Now, isn’t this frustrating. After a hard day’s work, putting all effort in converting my thoughts to text, I read this: Philip M Parker is the world’s fastest book author, and given that he has been at it only for about five years and already has more than 85,000 books to his name, he is also probably the most prolific. Parker himself says the total is well over 200,000.
So how does Philip M Parker (professor of innovation, business and society at Insead in France) do all that? When he turns to a new subject, he seizes and shakes it till several books, or several hundred, emerge. Parker invented a machine that writes books. He says it takes about 20 minutes to write one. I don’t know what kind of device this is, but I am sure I want one! Beats an iPod, Kindle or a Mac Air anytime. Next week, the Education Guardian Weekly will have a closer look at the machine…
Update: here is how it works and here’s a video
At the age of 86, Suharto, the former president of the republic of Indonesia has died. Suharto has been in Pertamina hospital since the 4th of January and passed away today at 1.10 PM local time. A week ago, University World News published an article I wrote on the role of student protests in the rise and fall of Suharto. Here is a slightly revised version of the article.
For most, Suharto’s name is inextricably connected with corruption, collusion and nepotism. Only few will remember him as Bapak Pembangunan (the father of development, as Suharto was fondly called in his better days). Among the few bright spots in his dark history is his realisation of near universal primary education. In terms of higher education, his legacy also includes the expansion of the Indonesian higher education system, by establishing universities in all provinces covering the archipelago and by allowing private providers.
However, the activities in and around these institutions became under increasingly strict control of his New Order regime. Students and academics have played a major role in the Suharto Era. Many courageous men and women have given their lives in the struggle for change and independence. First in the movement towards independence from the Dutch, later in the transition from the Old to the New Order that brought him into power and ten years ago in the Reformasi movement that ultimately led to his fall.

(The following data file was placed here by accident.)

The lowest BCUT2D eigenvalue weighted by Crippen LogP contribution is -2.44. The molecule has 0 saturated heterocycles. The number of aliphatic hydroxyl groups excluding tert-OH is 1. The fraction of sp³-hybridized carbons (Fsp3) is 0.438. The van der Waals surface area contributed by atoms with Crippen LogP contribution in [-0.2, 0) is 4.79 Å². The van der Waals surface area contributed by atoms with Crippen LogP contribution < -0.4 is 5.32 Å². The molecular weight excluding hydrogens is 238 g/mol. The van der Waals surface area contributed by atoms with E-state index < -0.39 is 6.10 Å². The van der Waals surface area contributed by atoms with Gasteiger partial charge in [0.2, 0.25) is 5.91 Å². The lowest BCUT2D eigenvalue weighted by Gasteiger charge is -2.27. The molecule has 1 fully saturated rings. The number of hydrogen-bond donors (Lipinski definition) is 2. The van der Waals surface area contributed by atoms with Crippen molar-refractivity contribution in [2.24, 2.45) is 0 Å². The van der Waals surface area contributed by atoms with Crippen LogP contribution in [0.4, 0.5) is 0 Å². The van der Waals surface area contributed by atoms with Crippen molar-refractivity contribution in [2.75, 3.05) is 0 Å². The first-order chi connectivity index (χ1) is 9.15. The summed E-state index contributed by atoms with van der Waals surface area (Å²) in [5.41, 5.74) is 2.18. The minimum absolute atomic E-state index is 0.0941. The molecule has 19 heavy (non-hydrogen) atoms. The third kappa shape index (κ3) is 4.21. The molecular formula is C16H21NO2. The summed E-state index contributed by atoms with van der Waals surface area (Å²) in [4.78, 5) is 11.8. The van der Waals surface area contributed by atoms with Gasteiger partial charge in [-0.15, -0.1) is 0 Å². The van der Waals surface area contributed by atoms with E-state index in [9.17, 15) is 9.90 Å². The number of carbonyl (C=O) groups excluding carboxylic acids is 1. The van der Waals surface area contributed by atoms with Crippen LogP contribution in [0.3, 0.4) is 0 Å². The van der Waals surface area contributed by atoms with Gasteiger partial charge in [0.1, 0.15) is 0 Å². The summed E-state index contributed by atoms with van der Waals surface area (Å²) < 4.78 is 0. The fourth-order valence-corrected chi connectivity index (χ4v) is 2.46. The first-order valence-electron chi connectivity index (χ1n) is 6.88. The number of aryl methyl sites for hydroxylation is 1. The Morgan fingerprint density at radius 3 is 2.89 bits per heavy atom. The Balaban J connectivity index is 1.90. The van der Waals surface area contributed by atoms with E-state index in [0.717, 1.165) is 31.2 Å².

The 1960s: Helping Suharto in the saddle
Suharto’s rise to power started with the 30 September movement, an event surrounded by mysteries, even after more than 40 years. The official Indonesian version claims that the unsuccessful coup was staged by the communist party. Other versions point to the involvement of the army and even western intelligence agencies. At that time, the Indonesian student community was heavily politically polarized. The most prominent student organisations were linked to political organisations. The students aligned with the anti-communist parties played an important role in the transfer of leadership from Sukarno to Suharto. The most powerful of these organizations was Kesatuan Aksi Mahasiswa Indonesia (KAMI), a federation of student organisations established on October 27th 1965.
Continue reading Student protests and the rise and fall of Suharto
Some more interesting news from the Netherlands. According to an article in Dutch newspaper the Volkskrant, new teachers at Dutch universities will need to get a teaching certificate. All universities will require starting assistant professors/lecturers to get such a certificate within a few years from the start of their position. At one university – that already used a similar system – early career academics spend around 260 hours for the teacher training.
I’m happy with the attention given to teaching, especially because of the current over-emphasis on research (because it is easily quantifiable and internationally comparable). But 260 hours…? Two or three weeks would be enough, I would think. I already heard one Dutch academic on radio expressing fears for ‘the terrorism of educationalists’…
But what I am most surprised about is the fact that the training is meant for those that will start an assistant professorship or lecturer position. I am sure that this will be a major distraction for early career academics. Considering that a Ph.D. is a normal requirement for this position, why not integrate the training in the Ph.D.? Considering that the Dutch Ph.D. training is predominantly research based (as opposed to course-based), there should be some time to include a couple of weeks of teacher training in that.
And one more question for my readers: do you know of any other countries that require a similar teaching qualification for starting assistant professors or lecturers?
Is China proving that developing countries are better off under an authoritarian regime that focuses on developing the economy, rather than under a democratic regime that gives emphasis to political participation? It’s the question posed by Randall Peerenboom from UCLA in his new book China Modernizes: Threat to the West or Model for the Rest?
He tries to answer the question by exploring China’s economy, its political and legal system, and its record on civil, political and personal rights. Peerenboom’s answer is “yes”. At the forum of the Far Eastern Economic Review, Nicholas Bequelin has a review on the book. Bequelin is researcher at the Asian division of Human Rights Watch, so it’s no surprise that he disagrees with Peerenboom.